According to the Red Cross, about 9.2 million people in the U.S. donate blood each year, leading to approximately 15.7 million donations. Ever wondered where all that blood goes?
STEP 1 – DONATION
After the donor registers, their physical health and health history are examined. (Have you been exposed to HIV or fraternized with mad cows? If so, try donating clothes instead.)
About 1 pint of blood and several small test tubes are collected from each donor, which takes about 10-15 minutes. When you’re done, everything is labeled with barcodes and stored in iced coolers awaiting transport to a blood center.
Fun fact: The first successful transfusion took place in 1665, when physician Richard Lower kept his dog alive by transfusing blood from other dogs.
STEP 2 – PROCESSING
The donated blood is scanned into a computer database. (Just the barcodes are scanned, not the actual blood.) It’s like feeding dollars into a coin machine, only nothing like that.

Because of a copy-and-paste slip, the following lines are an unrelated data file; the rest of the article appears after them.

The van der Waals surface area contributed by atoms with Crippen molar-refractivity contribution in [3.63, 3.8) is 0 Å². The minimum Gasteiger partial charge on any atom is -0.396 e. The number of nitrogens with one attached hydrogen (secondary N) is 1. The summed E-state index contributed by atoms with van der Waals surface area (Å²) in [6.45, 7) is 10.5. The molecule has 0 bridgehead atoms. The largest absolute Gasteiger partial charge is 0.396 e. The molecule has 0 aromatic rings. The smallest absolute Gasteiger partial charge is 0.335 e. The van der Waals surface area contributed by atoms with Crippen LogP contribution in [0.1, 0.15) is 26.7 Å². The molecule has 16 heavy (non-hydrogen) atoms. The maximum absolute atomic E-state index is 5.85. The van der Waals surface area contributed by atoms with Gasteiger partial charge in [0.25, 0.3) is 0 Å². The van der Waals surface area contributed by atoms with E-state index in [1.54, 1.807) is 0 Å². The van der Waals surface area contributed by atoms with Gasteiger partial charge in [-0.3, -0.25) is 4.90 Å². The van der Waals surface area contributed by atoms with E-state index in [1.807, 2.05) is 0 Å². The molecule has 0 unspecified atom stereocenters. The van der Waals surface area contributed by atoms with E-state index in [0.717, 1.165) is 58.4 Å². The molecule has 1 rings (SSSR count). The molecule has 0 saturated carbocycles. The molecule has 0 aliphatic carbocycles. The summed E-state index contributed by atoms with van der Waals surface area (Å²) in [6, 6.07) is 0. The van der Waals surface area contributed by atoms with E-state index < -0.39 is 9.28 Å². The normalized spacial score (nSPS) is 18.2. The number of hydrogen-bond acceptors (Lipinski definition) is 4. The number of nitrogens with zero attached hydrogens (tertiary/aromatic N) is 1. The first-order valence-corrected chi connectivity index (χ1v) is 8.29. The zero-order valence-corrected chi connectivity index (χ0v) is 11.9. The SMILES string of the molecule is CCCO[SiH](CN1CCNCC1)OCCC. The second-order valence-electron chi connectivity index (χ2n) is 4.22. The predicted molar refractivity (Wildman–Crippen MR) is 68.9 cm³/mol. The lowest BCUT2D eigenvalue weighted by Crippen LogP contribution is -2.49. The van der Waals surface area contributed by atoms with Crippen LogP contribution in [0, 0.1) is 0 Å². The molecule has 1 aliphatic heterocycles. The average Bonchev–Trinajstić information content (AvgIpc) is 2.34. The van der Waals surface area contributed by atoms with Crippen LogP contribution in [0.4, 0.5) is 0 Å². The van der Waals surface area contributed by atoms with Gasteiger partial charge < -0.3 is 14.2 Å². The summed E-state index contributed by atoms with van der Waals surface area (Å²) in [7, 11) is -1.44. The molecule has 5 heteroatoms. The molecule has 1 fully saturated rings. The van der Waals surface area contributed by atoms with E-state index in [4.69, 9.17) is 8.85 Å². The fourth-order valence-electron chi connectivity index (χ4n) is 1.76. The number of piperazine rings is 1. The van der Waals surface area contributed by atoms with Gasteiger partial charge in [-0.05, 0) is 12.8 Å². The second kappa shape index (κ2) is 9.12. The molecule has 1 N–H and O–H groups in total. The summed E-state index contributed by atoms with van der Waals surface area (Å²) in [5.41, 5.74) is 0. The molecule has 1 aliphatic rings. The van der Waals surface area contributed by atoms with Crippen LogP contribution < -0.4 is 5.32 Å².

The blood is then placed in a centrifuge to separate the red cells, platelets, and plasma. While the plasma is sometimes further broken down into cryoprecipitate (which contains proteins vital to blood clotting), the blood is leuko-reduced to remove white blood cells. The idea being that white blood cells may harbor disease and suppress the recipient’s immune system after a transfusion. Though according to a study in the Journal of Surgical Research, that’s up for debate.
Fun fact: The Red Cross supplies about 40 percent of the nation’s blood.
STEP 3 – TESTING
The test tubes are sent to one of three Red Cross National Testing Laboratories, where 12 tests are done on each unit of blood. The tests establish blood type and test for infectious diseases.
If a test result comes back positive, the blood is tossed and the donor is notified.
Fun fact: Speaking of tossed out, Forbes estimates that over 1 million pints of donated blood spoil every year. A Red Cross spokesperson told Healthline roughly 3 percent of eligible blood donations are discarded yearly.
STEP 4 - STORAGE
After test results are received, blood suitable for transfusion is labeled and stored. Platelets are stored at room temperature in agitators at the Red Cross facilities for up to five days. Red cells are stored in refrigerators at 6°C for up to 42 days, and plasma and cryo are frozen and stored in freezers for up to one year.
STEP 5 – DISTRIBUTION
Blood is available to be shipped to hospitals 24 hours a day, seven days a week. The American Red Cross estimates that 30 million blood components are transfused in the United States each year!